2 Talking Deer out of 5
This ARC was provided by NetGalley in exchange for an honest review.
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Dwelling (Book One of the Subdue series) – Thomas Flowers

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The Suicide Squad is the name a group of adolescents from the 90’s gave themselves after getting their hands on the comic book of the same name. Ricky, Maggie, Bobby, Jonathan, and Jake’s lives were changed forever that September morning when terrorists rammed their jetliners into the Twin Towers and the Pentagon. Ignited by patriotic fever, the boy’s enlisted to go fight in the desert. Their lives would never be the same. Ricky is killed in combat, leaving his now wife, Maggie, all alone. Jonathan lost a leg in the same attack that killed Ricky and suffers from PTSD and guilt for not being able to save his friend. Heavy drinking doesn’t seem to help the PTSD or the haunting vision of the dark creature he saw just before rocket was fired at their Humvee. Bobby is now a homeless vet that brought back more than haunting memories, and it rears its ugly head when the moon is full. Jake is a minister that has lost his faith due to the nightmares that followed him back from Iraq. The war has shattered all of their lives and they can’t seem to deal with it on their own. But the remaining members of the Suicide Squad are being called back to a mysterious house on a remote Texas prairie in the small town of Jotham. Do the answers they seek to rid themselves of their nightmares reside in the house, or are their current nightmares just the tip of the iceberg to whats about to come?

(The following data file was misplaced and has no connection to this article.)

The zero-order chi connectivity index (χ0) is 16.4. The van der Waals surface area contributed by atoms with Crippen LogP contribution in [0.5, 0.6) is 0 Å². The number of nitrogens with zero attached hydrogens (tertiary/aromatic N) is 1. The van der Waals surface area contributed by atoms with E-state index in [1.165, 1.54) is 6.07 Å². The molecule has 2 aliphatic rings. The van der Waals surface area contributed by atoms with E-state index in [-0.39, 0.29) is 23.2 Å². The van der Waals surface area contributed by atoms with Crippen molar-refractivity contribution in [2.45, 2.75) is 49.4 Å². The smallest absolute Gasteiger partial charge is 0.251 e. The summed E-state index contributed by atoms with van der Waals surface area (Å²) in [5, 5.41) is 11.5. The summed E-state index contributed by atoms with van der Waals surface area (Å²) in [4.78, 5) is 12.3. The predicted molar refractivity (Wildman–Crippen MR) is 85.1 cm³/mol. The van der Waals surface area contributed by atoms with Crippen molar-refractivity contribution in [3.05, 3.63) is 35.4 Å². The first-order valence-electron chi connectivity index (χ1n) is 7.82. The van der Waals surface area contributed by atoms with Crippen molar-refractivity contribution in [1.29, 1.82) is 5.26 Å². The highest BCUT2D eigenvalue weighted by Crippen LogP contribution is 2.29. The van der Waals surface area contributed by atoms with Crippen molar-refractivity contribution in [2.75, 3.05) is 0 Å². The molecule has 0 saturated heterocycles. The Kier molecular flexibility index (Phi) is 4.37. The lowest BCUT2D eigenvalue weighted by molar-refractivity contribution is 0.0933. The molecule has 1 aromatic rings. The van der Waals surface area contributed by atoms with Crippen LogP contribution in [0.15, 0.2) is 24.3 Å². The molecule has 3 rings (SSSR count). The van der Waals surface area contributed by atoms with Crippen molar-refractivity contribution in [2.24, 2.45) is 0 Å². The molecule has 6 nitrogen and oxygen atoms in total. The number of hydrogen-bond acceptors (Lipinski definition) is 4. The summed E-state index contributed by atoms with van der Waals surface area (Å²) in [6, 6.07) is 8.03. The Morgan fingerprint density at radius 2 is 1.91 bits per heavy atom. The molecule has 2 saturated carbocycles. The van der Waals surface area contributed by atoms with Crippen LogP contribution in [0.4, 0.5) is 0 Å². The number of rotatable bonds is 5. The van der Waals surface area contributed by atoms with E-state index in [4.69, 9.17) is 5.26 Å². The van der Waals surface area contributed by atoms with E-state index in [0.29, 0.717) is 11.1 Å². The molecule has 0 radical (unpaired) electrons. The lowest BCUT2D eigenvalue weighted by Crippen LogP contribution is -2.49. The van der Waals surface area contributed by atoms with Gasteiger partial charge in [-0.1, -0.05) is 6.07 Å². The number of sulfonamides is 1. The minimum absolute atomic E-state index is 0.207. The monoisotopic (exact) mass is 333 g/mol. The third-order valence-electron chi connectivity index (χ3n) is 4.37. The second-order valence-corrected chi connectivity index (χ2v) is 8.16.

First and foremost, Dwelling is Book One of a trilogy and it reads as such. If you’re trying to decide whether or not to give Dwelling a try based off of reviews like this one, keep that little nugget in mind. I’ve read a handful of reviews from people bitching that the writing was good but nothing was solved or wrapped up by the end of the book, therefore they hate the story. People, people. Do a little research. Yes, Dwelling is open ended. Yes, you’ll have to continue to read the rest of the series to find out what happens. That’s why they call it a trilogy. Why am I ranting here? Because, I think that Flower’s has received some very unfair (and very silly) criticism for the way he wrote Dwelling. Look. It’s a very good book. The writing and pacing is amazingly mature for a newer author. The characters are well fleshed out and their problems that center around PTSD and loss from the war makes for a compelling read. The fact that Flowers is a vet himself comes through nicely in his writing. It adds that dose of realism that many authors lack when they write about a place that they’ve never been to. Dwelling is shadowy and haunting that feels all to real when you’re reading it. Yeah, there’s some shades of Stephen King’s It permeating through the story, but show me a chilling, coming-of-age tale that you can’t compare to It? There’s definitely a nod to King, but Dwelling is definitely it’s own monster. I’m looking forward to jumping into Book 2 – Emerging – and continuing the saga of The Suicide Squad. Won’t you join me?
4 1/2 Rocket Launchers out of 5
I received this ARC in exchange for an honest review.